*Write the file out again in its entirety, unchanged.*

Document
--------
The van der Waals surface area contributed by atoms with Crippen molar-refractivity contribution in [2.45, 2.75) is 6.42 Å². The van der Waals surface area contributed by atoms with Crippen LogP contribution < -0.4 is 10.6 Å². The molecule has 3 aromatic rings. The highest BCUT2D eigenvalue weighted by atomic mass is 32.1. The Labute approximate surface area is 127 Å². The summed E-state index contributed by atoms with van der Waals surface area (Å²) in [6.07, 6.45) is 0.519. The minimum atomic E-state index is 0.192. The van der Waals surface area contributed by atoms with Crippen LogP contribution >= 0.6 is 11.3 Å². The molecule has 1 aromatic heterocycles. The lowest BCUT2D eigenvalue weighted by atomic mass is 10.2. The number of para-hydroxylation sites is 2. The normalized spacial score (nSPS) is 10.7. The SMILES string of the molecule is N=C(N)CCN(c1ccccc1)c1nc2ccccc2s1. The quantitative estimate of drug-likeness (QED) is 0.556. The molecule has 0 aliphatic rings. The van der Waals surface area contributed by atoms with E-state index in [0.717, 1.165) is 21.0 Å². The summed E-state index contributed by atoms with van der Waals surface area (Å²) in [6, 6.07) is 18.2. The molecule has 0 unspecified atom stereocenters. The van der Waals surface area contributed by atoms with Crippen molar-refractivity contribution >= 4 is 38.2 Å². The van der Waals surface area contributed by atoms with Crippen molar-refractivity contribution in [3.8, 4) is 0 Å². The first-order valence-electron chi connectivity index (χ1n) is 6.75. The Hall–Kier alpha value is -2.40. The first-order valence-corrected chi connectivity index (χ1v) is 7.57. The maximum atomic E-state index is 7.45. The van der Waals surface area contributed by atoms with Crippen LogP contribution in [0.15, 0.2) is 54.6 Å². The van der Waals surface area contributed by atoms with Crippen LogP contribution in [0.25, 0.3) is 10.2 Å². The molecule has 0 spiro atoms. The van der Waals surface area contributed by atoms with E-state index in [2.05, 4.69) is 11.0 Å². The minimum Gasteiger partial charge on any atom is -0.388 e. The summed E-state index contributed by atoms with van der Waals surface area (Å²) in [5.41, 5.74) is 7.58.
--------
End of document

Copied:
The van der Waals surface area contributed by atoms with Crippen molar-refractivity contribution in [2.45, 2.75) is 6.42 Å². The van der Waals surface area contributed by atoms with Crippen LogP contribution < -0.4 is 10.6 Å². The molecule has 3 aromatic rings. The highest BCUT2D eigenvalue weighted by atomic mass is 32.1. The Labute approximate surface area is 127 Å². The summed E-state index contributed by atoms with van der Waals surface area (Å²) in [6.07, 6.45) is 0.519. The minimum atomic E-state index is 0.192. The van der Waals surface area contributed by atoms with Crippen LogP contribution >= 0.6 is 11.3 Å². The molecule has 1 aromatic heterocycles. The lowest BCUT2D eigenvalue weighted by atomic mass is 10.2. The number of para-hydroxylation sites is 2. The normalized spacial score (nSPS) is 10.7. The SMILES string of the molecule is N=C(N)CCN(c1ccccc1)c1nc2ccccc2s1. The quantitative estimate of drug-likeness (QED) is 0.556. The molecule has 0 aliphatic rings. The van der Waals surface area contributed by atoms with E-state index in [0.717, 1.165) is 21.0 Å². The summed E-state index contributed by atoms with van der Waals surface area (Å²) in [6, 6.07) is 18.2. The molecule has 0 unspecified atom stereocenters. The van der Waals surface area contributed by atoms with Crippen molar-refractivity contribution >= 4 is 38.2 Å². The van der Waals surface area contributed by atoms with Crippen molar-refractivity contribution in [3.8, 4) is 0 Å². The first-order valence-electron chi connectivity index (χ1n) is 6.75. The Hall–Kier alpha value is -2.40. The first-order valence-corrected chi connectivity index (χ1v) is 7.57. The maximum atomic E-state index is 7.45. The van der Waals surface area contributed by atoms with Crippen LogP contribution in [0.15, 0.2) is 54.6 Å². The van der Waals surface area contributed by atoms with Crippen LogP contribution in [0.25, 0.3) is 10.2 Å². The molecule has 0 spiro atoms. The van der Waals surface area contributed by atoms with E-state index in [2.05, 4.69) is 11.0 Å². The minimum Gasteiger partial charge on any atom is -0.388 e. The summed E-state index contributed by atoms with van der Waals surface area (Å²) in [5.41, 5.74) is 7.58.